If you have any concerns about the placement please discuss these immediately with the school. Young workers are more likely to be injured at work than any other age group because they:

  • don’t have the experience, knowledge and skills to fully understand the risks involved in new tasks
  • are still developing physically and emotionally and may be confronted by tasks beyond their current capabilities
  • may be in an environment where the level of supervision and guidance they receive is less than they are used to at school
  • may be asked to do work for which they are not properly trained
  • may not be fully aware of their rights and responsibilities in terms of workplace health and safety and may also lack confidence in asserting their rights.

Preparation for a work placement

Before young people start their work placement, the school will make sure the student has completed an appropriate program of workplace preparation that covers relevant key aspects of the:

  • Work Health and Safety Act 2012 (SA)
  • Children and Young People (Safety) Act 2017 (SA)
  • Equal Opportunity Act 1984 (SA)
  • Child Safety (Prohibited Persons) Act 2016 (SA)

This preparation includes:

  • the student’s right to undertake their work placement in a child safe environment
  • the student’s roles, responsibilities and rights related to work health and safety in the workplace
  • insurance arrangements for the work placement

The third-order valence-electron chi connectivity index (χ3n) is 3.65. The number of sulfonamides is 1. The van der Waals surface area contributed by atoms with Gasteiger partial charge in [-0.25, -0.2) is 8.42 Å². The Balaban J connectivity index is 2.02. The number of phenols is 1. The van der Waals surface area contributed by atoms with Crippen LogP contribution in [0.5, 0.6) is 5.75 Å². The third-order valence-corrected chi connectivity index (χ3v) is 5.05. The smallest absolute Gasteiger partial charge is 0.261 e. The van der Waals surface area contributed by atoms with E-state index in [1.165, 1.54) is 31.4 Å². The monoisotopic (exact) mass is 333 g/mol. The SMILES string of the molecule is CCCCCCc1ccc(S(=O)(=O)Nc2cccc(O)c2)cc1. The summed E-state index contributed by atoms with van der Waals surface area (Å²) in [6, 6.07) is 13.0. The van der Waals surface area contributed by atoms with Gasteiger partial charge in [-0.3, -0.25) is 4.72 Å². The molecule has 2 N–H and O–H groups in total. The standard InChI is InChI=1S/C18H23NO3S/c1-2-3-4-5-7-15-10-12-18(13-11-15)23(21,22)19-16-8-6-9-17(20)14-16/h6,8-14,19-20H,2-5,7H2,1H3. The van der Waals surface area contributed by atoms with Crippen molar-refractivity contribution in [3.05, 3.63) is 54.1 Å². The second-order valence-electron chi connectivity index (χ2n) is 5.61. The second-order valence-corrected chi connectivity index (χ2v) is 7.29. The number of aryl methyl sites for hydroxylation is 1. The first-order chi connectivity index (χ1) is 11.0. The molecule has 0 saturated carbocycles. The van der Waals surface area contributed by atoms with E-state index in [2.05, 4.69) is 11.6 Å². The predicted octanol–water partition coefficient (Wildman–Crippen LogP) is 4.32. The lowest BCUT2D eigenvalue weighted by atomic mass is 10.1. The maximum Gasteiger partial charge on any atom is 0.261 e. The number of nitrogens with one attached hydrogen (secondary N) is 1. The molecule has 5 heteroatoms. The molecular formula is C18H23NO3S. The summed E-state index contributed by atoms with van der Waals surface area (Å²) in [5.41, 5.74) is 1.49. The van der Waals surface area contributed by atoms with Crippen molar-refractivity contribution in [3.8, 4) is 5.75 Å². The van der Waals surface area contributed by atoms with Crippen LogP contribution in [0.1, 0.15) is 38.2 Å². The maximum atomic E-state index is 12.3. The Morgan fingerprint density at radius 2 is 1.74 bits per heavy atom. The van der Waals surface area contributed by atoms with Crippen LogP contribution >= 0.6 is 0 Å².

• the procedure to be followed if they experience illness, injury, unsafe workplace practices, bullying, teasing, violence, sexual harassment, alcohol or drug abuse, or any other issue that makes them feel unsafe or uncomfortable
  • the purpose and goals of the work placement
  • their particular requirements when working with children and vulnerable people
  • any other specific requirements of the workplace provider eg industrial safety matters.

Hours of work

Where possible the work placement should occur during the normal working hours for the industry in which the student is placed. If these working hours are unusual when compared with normal school hours, this will need to be negotiated between the work placement provider, the school and the student. This is particularly so if students are asked to work on weekends or during school holidays because the school still has a duty of care for their safety and wellbeing.

Travel

It is the student’s responsibility to make arrangements for getting to and from the workplace.

Where travel in a work vehicle during work placement is required this must be noted on the workplace learning agreement form.

Pay and insurance

Students engaged in work placements must not be paid or receive a material or any other reward.

All insurance, legal and industrial arrangements in relation to work placements exist on the understanding that an employment relationship is not established.

Accommodation away from home during the work placement